These scenarios have both the potential to lead to significant damage to corporate reputation and increase the possibility of legal charges being brought against the company. In fact, your approach to detaining shoplifters can have an impact on the cost of cover across multiples lines, including public liability, employers' liability, personal injury, and business interruption.
On the personal injury front, claims could relate to suspected shoplifters reporting security staff harmed them by using excessive force, or security staff themselves claiming physical or mental harm as a result of being involved in detaining suspects.
Your brand could also face significant reputational harm if security staff are seen to have poorly judged what represents the person's rights or the use of 'reasonable force' and caused significant harm to, for example, a vulnerable individual caught stealing stock.
In terms of business interruption, you could face longer periods of interruption should your retail locations become subject to protest or become a crime scenes, which could impact premiums into the future. And, if you experience a loss, without robust processes and controls around store security, including your approach to detention and how you manage the associated risks, your insurance claim could be refused.
Best practice to reduce shoplifting risk
The risk/reward trade off on detaining shoplifters will vary from retailer to retailer. At the higher end of retail, low numbers of higher value items could significantly dent revenues, so your stance may be more proactive. This might compare with, for example, budget supermarkets where the risks of detaining individuals suspected of stealing low value items might not outweigh the risks.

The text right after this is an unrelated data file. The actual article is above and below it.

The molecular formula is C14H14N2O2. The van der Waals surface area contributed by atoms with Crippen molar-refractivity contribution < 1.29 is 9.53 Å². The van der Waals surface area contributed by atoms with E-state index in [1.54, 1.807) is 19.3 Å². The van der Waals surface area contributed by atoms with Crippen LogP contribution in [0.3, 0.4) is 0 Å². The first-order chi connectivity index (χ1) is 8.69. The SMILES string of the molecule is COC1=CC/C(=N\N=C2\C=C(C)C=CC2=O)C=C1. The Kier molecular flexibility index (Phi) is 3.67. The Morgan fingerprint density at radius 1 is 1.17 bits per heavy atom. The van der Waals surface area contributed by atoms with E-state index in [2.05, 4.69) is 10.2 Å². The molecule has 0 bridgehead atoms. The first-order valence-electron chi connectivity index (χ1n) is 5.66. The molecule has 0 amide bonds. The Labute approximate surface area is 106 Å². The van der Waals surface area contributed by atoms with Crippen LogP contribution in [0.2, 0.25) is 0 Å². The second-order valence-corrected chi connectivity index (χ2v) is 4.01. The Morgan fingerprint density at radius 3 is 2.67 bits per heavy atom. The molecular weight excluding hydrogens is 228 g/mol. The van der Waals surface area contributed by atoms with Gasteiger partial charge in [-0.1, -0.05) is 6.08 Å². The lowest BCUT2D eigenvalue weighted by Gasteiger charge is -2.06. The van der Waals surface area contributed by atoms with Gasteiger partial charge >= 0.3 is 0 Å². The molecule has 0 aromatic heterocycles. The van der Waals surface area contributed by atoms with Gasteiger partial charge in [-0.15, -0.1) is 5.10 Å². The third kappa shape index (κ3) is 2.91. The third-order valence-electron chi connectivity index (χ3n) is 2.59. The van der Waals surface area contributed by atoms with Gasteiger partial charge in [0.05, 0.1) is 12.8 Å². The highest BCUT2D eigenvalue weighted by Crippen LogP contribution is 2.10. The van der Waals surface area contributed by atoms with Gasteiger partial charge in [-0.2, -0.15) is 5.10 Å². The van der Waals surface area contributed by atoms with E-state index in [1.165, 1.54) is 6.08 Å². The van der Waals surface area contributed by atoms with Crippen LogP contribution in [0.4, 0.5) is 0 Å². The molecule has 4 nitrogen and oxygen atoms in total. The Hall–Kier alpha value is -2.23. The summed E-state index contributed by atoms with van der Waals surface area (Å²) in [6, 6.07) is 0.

Thorough training on retail detention best practice, applying the widely-recognised ASCONE protocol (Approach, Selection, Concealment, Observation, Non-Payment and Exit steps when profiling a suspect and that must occur before staff decide to detain the suspects) and SAFER (Step back, Assess, Find help, Evaluate and Respond protocols around detention procedures) can reduce some of the risks, whatever your stance on detention.
Technology can also play an important role in acting as a deterrent and boosting potential claims defensibility. This includes body cams, forensic spray (that tags shoplifters and makes it easier for police to identify criminals at a later stage), metal detectors, alert buttons, effective CCTV, and AI-enabled technology that alerts security guards to potential theft.
Having a clear detention framework and protocols can be a core part of protecting your business, particularly where you can achieve organisational consensus between security, legal, operations and communications teams on the most appropriate approach for your brand.
Where you are relying on third-party security guards, enforcing contractual audits and key performance indicators (KPIs) relating to training and on-boarding can ensure standards are maintained when outsourcing, helping reduce the potential risks to your people, customers and brand.
Taking a data-driven approach to protecting revenues
The ultimate question as a risk manager you should pose is: does your organisation's policy on the detention outweigh the risks, or can you be more selective about the triggers for detention and instead invest in technological means of preventing shoplifting in the first place?
Claims analytics can bring clarity, revealing anomalies or patterns that may suggest your loss prevention policy should move on from 'hands-off' approach to detaining shoplifters, or pivot from a stance where security guards are required to routinely suspects.
For specialist support to find smarter ways to manage risks around dealing with theft, get in touch.
The content of this article is intended to provide a general guide to the subject matter. Specialist advice should be sought about your specific circumstances.